For most companies the goal of marketing online is not to get traffic, but to turn that traffic into conversion. This is where Conversion Rate Optimization ( CRO ) can be extremely important. To help explain the basics of CRO I talked with Nick Eubanks from SEONick.net. Hope you learn as much as I did.
How did Nick Eubanks get into marketing?
That’s an interesting and fun question to answer. I guess I should start off with a confession… if you would have told me in college that I was going to be in the marketing industry, I would have thought you were crazy. I had my heart set on working in the financial and real estate industries and really didn’t think I would ever do anything else…
Funny how life works out.
While in school I worked as an analyst (financial/business/real estate) for a handful of companies, usually working 30 hours per week while also completing an average of 17-19 credits per semester – needless to say, I stayed busy. The heavy workload paid off, and I was able to land a great job with a growing software company as a marketing communications manager, immediately after I graduated.
My experience working within the bureaucratic confines of Fortune 500 firms in some of my analyst roles lent itself well to marketing enterprise level software. The software itself was pretty slick in terms of functionality, but was in an extremely boring industry; regulatory accounting (Sarbanes-Oxley), and the interface looked like something from the early 90’s.
At the time SEO was not the buzzword it is today, and far from being an industry of it’s own, so it was relatively easy to get top rankings, although they weren’t receiving much search traffic at the time; something like 3,500 searches per month. However, more and more often I had prospects calling and emailing me asking about how we got to page one on Google rather than asking about the software.
After just over a year with the firm, I left for a position at a more entrepreneurial-focused company and began consulting, 2 years later I started my first agency with 2 partners, and the rest as they say, is history.
So What is Conversion Rate Optimization (CRO)?
Optimizing for conversion certainly means a lot of different things to different people. To me it means removing any and every impediment that could potentially prevent a conversion.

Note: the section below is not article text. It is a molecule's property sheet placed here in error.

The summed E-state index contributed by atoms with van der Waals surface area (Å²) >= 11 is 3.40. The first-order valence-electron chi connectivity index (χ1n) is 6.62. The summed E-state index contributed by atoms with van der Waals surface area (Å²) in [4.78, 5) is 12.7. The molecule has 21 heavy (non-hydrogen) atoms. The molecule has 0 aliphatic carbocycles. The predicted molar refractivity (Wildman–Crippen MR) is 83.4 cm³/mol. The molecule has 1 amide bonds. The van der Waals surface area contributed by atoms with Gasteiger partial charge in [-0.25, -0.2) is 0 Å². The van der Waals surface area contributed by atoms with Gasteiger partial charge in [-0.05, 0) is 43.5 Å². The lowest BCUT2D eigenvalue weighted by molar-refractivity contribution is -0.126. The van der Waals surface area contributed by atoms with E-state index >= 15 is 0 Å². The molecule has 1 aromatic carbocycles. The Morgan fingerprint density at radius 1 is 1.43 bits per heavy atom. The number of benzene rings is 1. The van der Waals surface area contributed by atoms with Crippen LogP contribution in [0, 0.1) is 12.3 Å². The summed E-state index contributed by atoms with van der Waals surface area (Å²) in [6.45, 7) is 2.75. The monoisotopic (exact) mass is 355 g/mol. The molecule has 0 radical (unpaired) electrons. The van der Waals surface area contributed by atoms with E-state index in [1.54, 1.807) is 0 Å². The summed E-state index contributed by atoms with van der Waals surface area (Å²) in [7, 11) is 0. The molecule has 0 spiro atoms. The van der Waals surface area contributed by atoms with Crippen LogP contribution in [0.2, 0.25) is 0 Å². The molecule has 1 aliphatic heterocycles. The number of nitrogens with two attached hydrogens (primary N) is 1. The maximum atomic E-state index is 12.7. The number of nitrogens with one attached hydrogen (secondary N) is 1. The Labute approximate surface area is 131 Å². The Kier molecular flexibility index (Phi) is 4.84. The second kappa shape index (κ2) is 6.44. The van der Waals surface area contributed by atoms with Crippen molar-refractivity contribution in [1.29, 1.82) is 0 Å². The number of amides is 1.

What can be considered a conversion?
I would say a conversion is when a user completes a measurable action that positively contributes to the success of a campaign.
What’s your favorite example of a successful CRO campaign?
I am perhaps a bit bias towards average revenue per user (ARPU), but I would have to say Wider Funnel”s Campaign that double revenues per visitor for travelguidesfree.com.
Beyond that I was really impressed by the Conversation Rate Expert approach to optimizing the initial sales page for SEOmoz.
What tips do you have so people make the right goals?
Don’t just focus on the end-game, like revenue or sign-ups. Pay attention to metrics that can be early indicators of future revenue or sign-ups, like engagement metrics, such as time on page, shares via email, or tracking when a user prints a page.
What tools do you use to measure conversions?
I like tracking everything, including ‘micro-conversions,’, these could be things like scroll position, social shares, or up/down votes.
( Video Explanation of Google Content Experiments )
If a site doesn’t have a lot of traffic or conversions, how can they test CRO?
Honestly this may sound like a bit of an oversimplification but in my opinion there is no better, faster, or cheaper way to get unbiased and real feedback than through ad-hoc user testing. For this I love usertesting.com.
I would recommend using a minimum of 3 participants for any test, but if you’re on a bootstrap budget, spending the $39 for just one user test will give you tons of actionable feedback on where users are getting hung up in your conversion funnel.
What blogs, posts, people would you recommend to learn more about this subject?
My favorite CRO blogs are:
- http://whichtestwon.com/ <– personal favorite of Nick Eubanks
In terms of posts they are mostly a collection from the blogs above, but there are a few specific posts worth sharing:
The people I follow for both information and inspiration are:
Questions About CRO? Put them in the comments.